It is common though for San Jose to use a six-man starting rotation (as opposed to the more tradition five-man staff), so there could be one of two more spots to fill. Pat Young was promoted to the Giants from Salem-Keizer (Short-Season) for the playoffs last September and is a San Jose starting pitching candidate this year. Young, a 13th round pick in last June’s draft out of Villanova, put together a dominant summer in the Northwest League after signing his professional contract. In eight starts with the Volcanoes, Young owned a sparkling 0.92 ERA yielding just four earned runs in 39 1/3 innings. The 6’7″ right-hander walked nine, struck out 27 and held the league to a .186 batting average.2013 San Jose manager Andy Skeels then thrust Young into the spotlight after his promotion starting him in the decisive fifth game of the highly competitive North Division Series against Visalia. Young battled through 3 2/3 innings in the start surrendering two earned runs with one walk and an impressive seven strikeouts (the Giants, of course, won the game 9-5 to advance). With his big frame on the mound, Young showed a low-to-mid 90’s fastball and a quality slider last September. He should open the 2014 season with either San Jose or Augusta.
Nick Vander Tuig made a brief appearance with San Jose last July and is another candidate for the Giants starting rotation this year. Vander Tuig was San Francisco’s sixth round draft pick last June after a standout junior season for national champion UCLA. In 19 starts with the Bruins last spring, Vander Tuig was 14-4 with a 2.16 ERA. He issued only 18 walks all season compared to 93 strikeouts in 129 innings and was the winning pitcher in UCLA’s clinching victory at the College World Series. Due to his heavy workload in college, Vander Tuig saw limited action last summer in Salem-Keizer tossing just 6 2/3 innings, in addition to a spot-start with San Jose.
The scouting report on Vander Tuig includes an 88-to-91 MPH fastball, a slider and a plus change-up. With loads of big game experience in college and pinpoint control, an aggressive promotion to San Jose (much like fellow control-artist Ty Blach last year) for his first full professional season could be in the works.
2013 third round pick Chase Johnson was a reliever at Cal Poly, but has transitioned to a starter as a professional. Last summer in Salem-Keizer, Johnson was 3-2 with a 4.17 ERA in 10 starts. He struck out 37 batters in 41 innings. A strong spring could possibly put Johnson in contention for a spot in San Jose, but he’s likely headed to Augusta. D.J. Snelten, a ninth round pick last year out of Minnesota, dominated in the Arizona Rookie League last summer posting a 1.57 ERA with 39 strikeouts in 34 1/3 innings. He’s another pitcher probably headed to Augusta’s starting rotation, but could perhaps force his way up to the California League. Chris Johnson, a 2012 draftee (17th round) and no relation to Chase, was Salem-Keizer’s top starting pitcher last season recording a 2.49 ERA and a 78-to-8 strikeout-to-walk ratio in 83 innings. If the organization wants a left-hander or two in the San Jose starting rotation (assuming neither Mejia or Snelten begin the year in the Cal League), possible candidates include Joe Kurrasch, an eighth rounder out of Penn State in 2012. Kurrasch struggled in Salem-Keizer last season, but enjoyed far more success in Augusta where he posted a 1.78 ERA in 25 1/3 innings. Fellow lefty Matt Lujan was a non-drafted free agent signee two years ago out of USF. Lujan was a bit under-the-radar in Augusta last year, but the numbers were solid as he went 7-0 with a 3.33 ERA in 15 games (12 starts).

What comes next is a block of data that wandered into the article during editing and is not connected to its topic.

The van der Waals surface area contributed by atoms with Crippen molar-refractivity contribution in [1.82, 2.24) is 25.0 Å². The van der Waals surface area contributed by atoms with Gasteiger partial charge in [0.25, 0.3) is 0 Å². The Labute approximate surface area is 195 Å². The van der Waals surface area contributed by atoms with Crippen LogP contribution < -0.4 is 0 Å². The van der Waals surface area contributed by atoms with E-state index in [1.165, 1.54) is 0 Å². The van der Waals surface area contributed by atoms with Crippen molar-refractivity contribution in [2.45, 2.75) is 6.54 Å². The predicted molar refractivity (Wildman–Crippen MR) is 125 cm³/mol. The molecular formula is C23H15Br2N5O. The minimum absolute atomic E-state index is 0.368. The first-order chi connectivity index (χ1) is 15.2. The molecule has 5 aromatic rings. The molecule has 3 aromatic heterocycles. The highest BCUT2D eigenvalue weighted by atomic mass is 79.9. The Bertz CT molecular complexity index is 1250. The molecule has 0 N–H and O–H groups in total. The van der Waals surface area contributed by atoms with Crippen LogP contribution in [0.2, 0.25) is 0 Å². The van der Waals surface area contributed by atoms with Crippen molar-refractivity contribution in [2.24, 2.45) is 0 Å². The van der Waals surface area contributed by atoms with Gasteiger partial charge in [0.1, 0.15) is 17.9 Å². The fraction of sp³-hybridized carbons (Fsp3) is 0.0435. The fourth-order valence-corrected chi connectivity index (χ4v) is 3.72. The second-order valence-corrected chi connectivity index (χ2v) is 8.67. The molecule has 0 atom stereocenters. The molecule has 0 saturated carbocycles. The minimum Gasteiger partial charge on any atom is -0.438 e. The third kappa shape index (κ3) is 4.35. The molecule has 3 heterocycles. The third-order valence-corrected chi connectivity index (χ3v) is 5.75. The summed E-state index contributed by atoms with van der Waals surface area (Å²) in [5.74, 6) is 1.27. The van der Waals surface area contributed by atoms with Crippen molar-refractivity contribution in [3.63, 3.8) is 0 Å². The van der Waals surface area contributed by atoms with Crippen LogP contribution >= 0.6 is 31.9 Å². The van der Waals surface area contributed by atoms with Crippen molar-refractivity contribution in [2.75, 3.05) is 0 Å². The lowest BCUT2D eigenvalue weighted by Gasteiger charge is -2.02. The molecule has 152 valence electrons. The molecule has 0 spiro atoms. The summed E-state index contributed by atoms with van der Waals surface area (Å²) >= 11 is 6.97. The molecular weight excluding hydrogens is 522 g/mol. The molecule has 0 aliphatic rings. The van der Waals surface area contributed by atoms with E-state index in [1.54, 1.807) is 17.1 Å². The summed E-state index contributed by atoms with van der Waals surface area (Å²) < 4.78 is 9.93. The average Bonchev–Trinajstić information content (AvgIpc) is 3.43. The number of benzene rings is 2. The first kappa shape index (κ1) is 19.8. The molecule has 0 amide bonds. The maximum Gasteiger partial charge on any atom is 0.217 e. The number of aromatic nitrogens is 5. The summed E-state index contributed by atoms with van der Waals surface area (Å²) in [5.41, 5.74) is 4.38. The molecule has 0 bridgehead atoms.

2014 San Jose Giants Starting Pitching Candidates
(2013 regular season statistics are listed)
Martin Agosta, RHP
– Augusta: 18 GS, 9-3, 2.06 ERA, 91.2 IP, 43 BB, 109 SO
Kendry Flores, RHP
– Augusta: 22 GS, 10-6, 2.73 ERA, 141.2 IP, 17 BB, 137 SO
Joan Gregorio, RHP
– Augusta: 14 G, 13 GS, 6-3, 4.00 ERA, 69.2 IP, 17 BB, 84 SO
Chase Johnson, RHP
– Salem-Keizer: 10 GS, 3-2, 4.17 ERA, 41.0 IP, 12 BB, 37 SO
Chris Johnson, RHP
– Salem-Keizer: 15 GS, 6-3, 2.49 ERA, 83.0 IP, 8 BB, 78 SO
Joe Kurrasch, LHP
– Augusta: 7 G, 4 GS, 5-0, 1.78 ERA, 25.1 IP, 8 BB, 32 SO
– Salem-Keizer: 9 G, 8 GS, 2-4, 5.03 ERA, 34.0 IP, 12 BB, 25 SO
Matt Lujan, LHP
– Augusta: 15 G, 12 GS, 7-0, 3.33 ERA, 78.1 IP, 28 BB, 64 SO
Adalberto Mejia, LHP
– San Jose: 16 GS, 7-4, 3.31 ERA, 87.0 IP, 23 BB, 89 SO
D.J. Snelten, LHP
– AZL-Giants: 14 G, 6 GS, 3-1, 1.57 ERA, 34.1 IP, 13 BB, 39 SO
Chris Stratton, RHP
– Augusta: 22 GS, 9-3, 3.27 ERA, 132.0 IP, 47 BB, 123 SO
Nick Vander Tuig, RHP
– Salem-Keizer: 3 GS, 0-0, 13.50 ERA, 6.2 IP, 2 BB, 5 SO
– San Jose: 1 GS, 0-0, 11.57 ERA, 2.1 IP, 2 BB, 3 SO
Pat Young, RHP
– Salem-Keizer: 8 GS, 3-1, 0.92 ERA, 39.1 IP, 9 BB, 27 SO
The 2014 San Jose Giants preview series will continue next week with a look at the middle infield.